Mussa Zanzibar vs United Republic of Tanzania
On April 13th, 2016, Mr. Mussa Zanzibar, applicant, filed an application instituting proceedings against the United Republic of Tanzania before the African Court of Human and Peoples’ Right (the Court or the ACHPR) for alleged violations of the African Charter on Human and Peoples’ Rights (the Charter) in its articles 3 and 7.
Mr. Zanzibar had been accused of committing rape. He was prosecuted before the Chato District Court in June 2011. On October 6th, 2011, he was convicted of this crime and sentenced to 30 years’ imprisonment. This decision was confirmed successively by the High Court of Tanzania sitting in Bukoba on September 05th, 2012 and the Court of Appeal on March 10th, 2014. At the time of filing the present application, he was incarcerated in Butimba Central Prison in Mwanza.
On November 21st, 2019, the Republic of Tanzania deposited the instruments of withdrawal of the Court’s declaration of jurisdiction to receive applications from individuals and non-governmental organizations. In issuing its decision on February 26th, 2021, the Court has been faithful to its consistent jurisprudence of dealing with all cases enrolled in the Registry before the date of entry into force of the withdrawal of the declaration.
As a preliminary point, Tanzania raised objections relating to the lack of jurisdiction of the Court and inadmissibility of the application. After examining the matters, the Court concluded that the case was admissible and declared itself competent to hear it. It then turned to the merits of the case:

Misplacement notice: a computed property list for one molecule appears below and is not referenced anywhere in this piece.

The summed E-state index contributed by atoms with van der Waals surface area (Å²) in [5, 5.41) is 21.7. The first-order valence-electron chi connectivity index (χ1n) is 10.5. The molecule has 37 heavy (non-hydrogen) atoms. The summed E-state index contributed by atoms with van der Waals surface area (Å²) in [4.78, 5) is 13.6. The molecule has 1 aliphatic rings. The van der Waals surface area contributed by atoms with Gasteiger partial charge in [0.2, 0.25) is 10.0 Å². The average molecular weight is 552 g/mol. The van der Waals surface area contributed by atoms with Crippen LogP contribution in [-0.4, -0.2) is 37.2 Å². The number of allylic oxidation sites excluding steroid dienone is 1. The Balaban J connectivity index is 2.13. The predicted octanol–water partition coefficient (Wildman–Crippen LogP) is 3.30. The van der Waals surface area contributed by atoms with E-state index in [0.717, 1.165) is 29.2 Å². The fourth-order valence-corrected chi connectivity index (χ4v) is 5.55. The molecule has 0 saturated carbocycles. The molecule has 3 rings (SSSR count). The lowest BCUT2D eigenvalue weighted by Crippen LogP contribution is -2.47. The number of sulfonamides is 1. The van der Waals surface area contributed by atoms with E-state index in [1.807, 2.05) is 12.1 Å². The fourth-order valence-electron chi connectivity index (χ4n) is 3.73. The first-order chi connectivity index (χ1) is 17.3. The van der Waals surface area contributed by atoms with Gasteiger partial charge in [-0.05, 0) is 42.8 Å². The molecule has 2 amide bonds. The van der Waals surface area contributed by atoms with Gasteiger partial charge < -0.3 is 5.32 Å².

As regards the alleged violation of his right to a fair trial, the applicant claims that his conviction was based on the testimony of a single witness whose credibility has not been verified by the domestic courts. Tanzania, for its part, refutes this argument and asserts that the credibility of the witness in question (i.e. here the victim was reliable) and that the medical examinations provided were in line with the witness. In light of the evidence provided, the Court concludes that it found no manifest error or denial of justice in the present case. The means cannot prosper.
The Applicant also claimed that he had not received legal assistance since he had not been represented by counsel before the national courts, which the respondent State had not contested. Applying its settled case-law, the Court interpreted the provisions of Article 7(1)(c) of the Charter in the light of those of Article 14 3(d) of the International Covenant on Civil and Political Law (ICCPR) and concluded that Tanzania had indeed violated the provisions of Article 7(1)(c) of the Charter. The Court awarded 300,000 Tanzanian Shillings for the non-pecuniary damage suffered by the applicant.
This summary is provided for informational purposes only, does not involve the responsibility of Dome and should in no way be used as a substitute for a careful reading of the judgment and order of the case.